For drama, we have no tradition. Magar shauq tau hai. That is why so many students who want to study acting, direction and stage management come to us. What we want to do is to professionalise the work, because they have not learnt to understand their craft.
Commercial success is a different thing. Your face may be a household name and you can suddenly become a star. In our profession we say there are actors and then there are stars. Stars are those that fly by night. As long as aap ki patang charhi hui hai, you are one. Aap ka mulamma khatam ho jata hai, phir aap kahan kai reh jatain hain?
Q: Has the NAPA experience been positive so far?
A: When the first term was over, I heaved a sigh of relief because we went through an entire semester without anything too problematic happening. As to what we were able to impart, mujhe yai laga kai hum kuch bahot zyada unko nahi bataa pai. When we looked at the tests we had the different members of faculty give, we found that people had not really grasped as much as we would have liked them to. I thought very, very seriously that it would be entirely counter-productive to enter them into the second semester. So we were able to convince many of the students to take a refresher course or to stay back and go through it again.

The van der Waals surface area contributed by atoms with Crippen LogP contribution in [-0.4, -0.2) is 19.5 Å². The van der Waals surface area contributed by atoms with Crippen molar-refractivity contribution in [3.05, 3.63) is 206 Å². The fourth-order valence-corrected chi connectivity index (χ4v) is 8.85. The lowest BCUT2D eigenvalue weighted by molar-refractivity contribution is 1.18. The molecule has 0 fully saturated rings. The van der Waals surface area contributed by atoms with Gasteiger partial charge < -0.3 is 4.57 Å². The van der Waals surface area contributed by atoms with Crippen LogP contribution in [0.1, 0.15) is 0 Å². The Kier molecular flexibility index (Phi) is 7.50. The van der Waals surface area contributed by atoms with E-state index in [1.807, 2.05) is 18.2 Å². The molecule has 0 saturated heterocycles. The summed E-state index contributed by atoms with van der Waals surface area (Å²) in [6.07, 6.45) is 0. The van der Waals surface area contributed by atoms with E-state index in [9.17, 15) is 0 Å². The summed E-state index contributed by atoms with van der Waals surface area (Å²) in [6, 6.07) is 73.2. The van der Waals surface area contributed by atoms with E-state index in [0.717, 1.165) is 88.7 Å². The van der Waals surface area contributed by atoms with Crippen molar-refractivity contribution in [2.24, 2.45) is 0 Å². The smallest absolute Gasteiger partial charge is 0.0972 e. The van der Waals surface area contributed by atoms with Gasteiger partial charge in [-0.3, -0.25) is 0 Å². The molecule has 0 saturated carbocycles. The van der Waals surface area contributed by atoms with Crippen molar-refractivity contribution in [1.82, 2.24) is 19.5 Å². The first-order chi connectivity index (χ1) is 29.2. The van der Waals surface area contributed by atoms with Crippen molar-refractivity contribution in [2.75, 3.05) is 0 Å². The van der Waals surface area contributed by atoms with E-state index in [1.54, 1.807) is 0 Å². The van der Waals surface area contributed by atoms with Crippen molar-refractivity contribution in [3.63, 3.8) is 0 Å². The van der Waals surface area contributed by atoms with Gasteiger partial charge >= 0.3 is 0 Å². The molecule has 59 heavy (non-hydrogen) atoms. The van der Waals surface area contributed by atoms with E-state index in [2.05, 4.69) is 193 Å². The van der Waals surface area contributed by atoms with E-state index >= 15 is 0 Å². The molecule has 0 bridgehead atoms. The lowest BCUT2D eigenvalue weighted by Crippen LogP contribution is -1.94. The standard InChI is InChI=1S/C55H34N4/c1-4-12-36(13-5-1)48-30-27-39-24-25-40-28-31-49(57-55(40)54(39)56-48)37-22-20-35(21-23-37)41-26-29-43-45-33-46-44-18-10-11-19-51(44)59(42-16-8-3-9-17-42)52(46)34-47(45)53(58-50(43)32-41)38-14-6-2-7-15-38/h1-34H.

It’s no good telling them one, two, three, four, five pieces, tell them to rattofy it and then to reproduce it in the exam. The important thing is that they must feel that, “I must learn some more, I must acquire within me, a capacity to want to learn.” When they do that, then they are hooked.
It is like the process of osmosis, you begin to absorb, and osmosis is a very slow process, where you get crystalized after a long time.But something needs to take root within you, so that it grows.
Q: Do you find that your faculty also need to reorient themselves?
A: They are are not trained teachers. But each one of them is a distinguished person in his own right and they have been working at it for 20,30 , 35 years. Laikin unnai khud mehsoos kiya kai hum iss tarah modify karein, aise karain, aise karain. The only thing I keep telling them is that we who are going to teach will learn far more from the students. And this is what they’ve learnt, to reorient their entire thinking.
Q: Will the students perform in public?
A: I do not wish for my students to have any public exposure for the first year. What happens at school performances, they are all applauded very generously. Naturally, there is a very interactive audience, with aunts, uncles, cousins, friends, and they begin to feel that they are pretty damn good, that what they are doing is pretty all right. They will tell you, “acha aap kehte hain, magar woh to bahot taareef kar rahay thay.” And this is the worst aspect of Pakistan.
They feel we are being critical, but they must learn that what they are doing is simply not good enough, even when they are showered with praises. We have to be unkind only so they can be challenged.